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The Orthodox Church in America was formed out of a diocese under the Patriarch in Moscow. It became self governing after 1917, when the Patriarch asked those outside of Russia to govern themselves, to avoid communist influences on the church in Moscow. It accepts any Orthodox individual, and does not emphasize any ethnicity other than American. (except in some parts…)

Some other Orthodox Churches recognize it as autocephalous, or independent, while others do not. And developments in the last 30 years have complicated things a little.

Gathering together all the Orthodox who live in one area, like OCA attempts, is not the same as merging autocephalous churches from throughout the world.

I was referring to the situation in North America.

Am I correct in understanding that in each historically Orthodox nation, there is only one hierarchy, and everyone who is Orthodox, regardless of ethnicity, goes to that particular Church? In other words, if there were a large Russian expatriate community in Greece (for instance), do they all go to the Greek church, or is there a separate Russian jurisdiction for them?

Ideally, if there was a large number in one place, the Greek Bishop would establish a church for the Russian rite (assuming they are two different rites). If the Russians and the Greeks share the same rite, then they would just go to the Greek Church. Of course a bishop could always establish a ethnic parish (similar to some Vietnemese parishes around here).


Yes, except that is not just for the Orthodox, it is also for the Latin Church (there are separate rites).
Think back to the time of the early church, you had a church in each major city with a single bishop as its head. That’s the ideal. Rites are a separate issue (although obviously related and overlapped)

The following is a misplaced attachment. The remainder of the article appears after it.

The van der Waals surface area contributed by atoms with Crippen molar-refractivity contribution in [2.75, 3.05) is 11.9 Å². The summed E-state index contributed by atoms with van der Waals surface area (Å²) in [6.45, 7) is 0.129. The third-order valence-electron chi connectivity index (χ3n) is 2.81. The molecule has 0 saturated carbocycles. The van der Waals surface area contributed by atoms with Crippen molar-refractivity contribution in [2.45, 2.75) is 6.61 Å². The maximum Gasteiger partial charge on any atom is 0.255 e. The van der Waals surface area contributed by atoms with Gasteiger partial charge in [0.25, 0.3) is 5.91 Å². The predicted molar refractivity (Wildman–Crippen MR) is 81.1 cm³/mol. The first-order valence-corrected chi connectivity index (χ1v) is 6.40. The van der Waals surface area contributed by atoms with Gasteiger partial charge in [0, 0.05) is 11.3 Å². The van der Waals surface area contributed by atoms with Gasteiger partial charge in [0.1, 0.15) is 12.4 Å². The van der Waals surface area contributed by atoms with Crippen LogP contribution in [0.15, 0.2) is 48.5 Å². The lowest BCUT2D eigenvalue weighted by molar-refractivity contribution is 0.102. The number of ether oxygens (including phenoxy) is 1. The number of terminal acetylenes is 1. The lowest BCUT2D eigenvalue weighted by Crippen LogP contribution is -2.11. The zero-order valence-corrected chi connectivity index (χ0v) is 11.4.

But it would be a Russian-speaking parish within the Church of Greece, is that right? As you note, that would be no different than national parishes in the United States (Vietnamese, Korean, etc.).

Not necessarily. The Greek Orthodox Church in the Middle East is made up mostly of Arabs, not Greeks.

The various Orthodox churches all share the same faith anyhow, so being united in one big Church isn’t really as important an issue for them as us Catholics. They care more that they’re united in faith.

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Same rite, but there are some variations. Style of chant is the biggie, but also slight variances in rubrics as well.

In some cases, to use this example, the Church of Greece may allow the Church of Russia to have a parish where there is a large Russian population in Greece. Perhaps a reasonable analogy would be that of an embassy. The Russian parish would be under a Russian hierarch, but on Greek territory. But there’s also no reason the Greek church couldn’t set up a parish that follows the Russian practice.

Yes, but it would be fall under the jurisdiction of the local Greek bishop. That is the key point.

In North America, the situation is a little abnormal because this is a country of immigrants - each nationality brought their native church with them (and their language, native saints, etc.), so now we have a Greek Orthodox “Archdiocese of America”, a “Russian Orthodox Church Outside Russia”, etc. Normally this isn’t the case: each nation should have its own territorial church (one American church like one Greek or one Russian church).

We do have a small and fledgling “Orthodox Church in America” in communion with all the other Orthodox Churches, but it will take a lot of time and hashing-out to undo the situation that has built up over the last 300 years.

The OCA is the successor to the Russian Orthodox Church that was established in the United States. The ROCOR is a separate body that was formed after the 1917 Russian revolution. The mainline Russian Orthodox Church and ROCOR established communion a few years ago.

OCA is more pan-Orthodox than the other national Orthodox churches in the United States.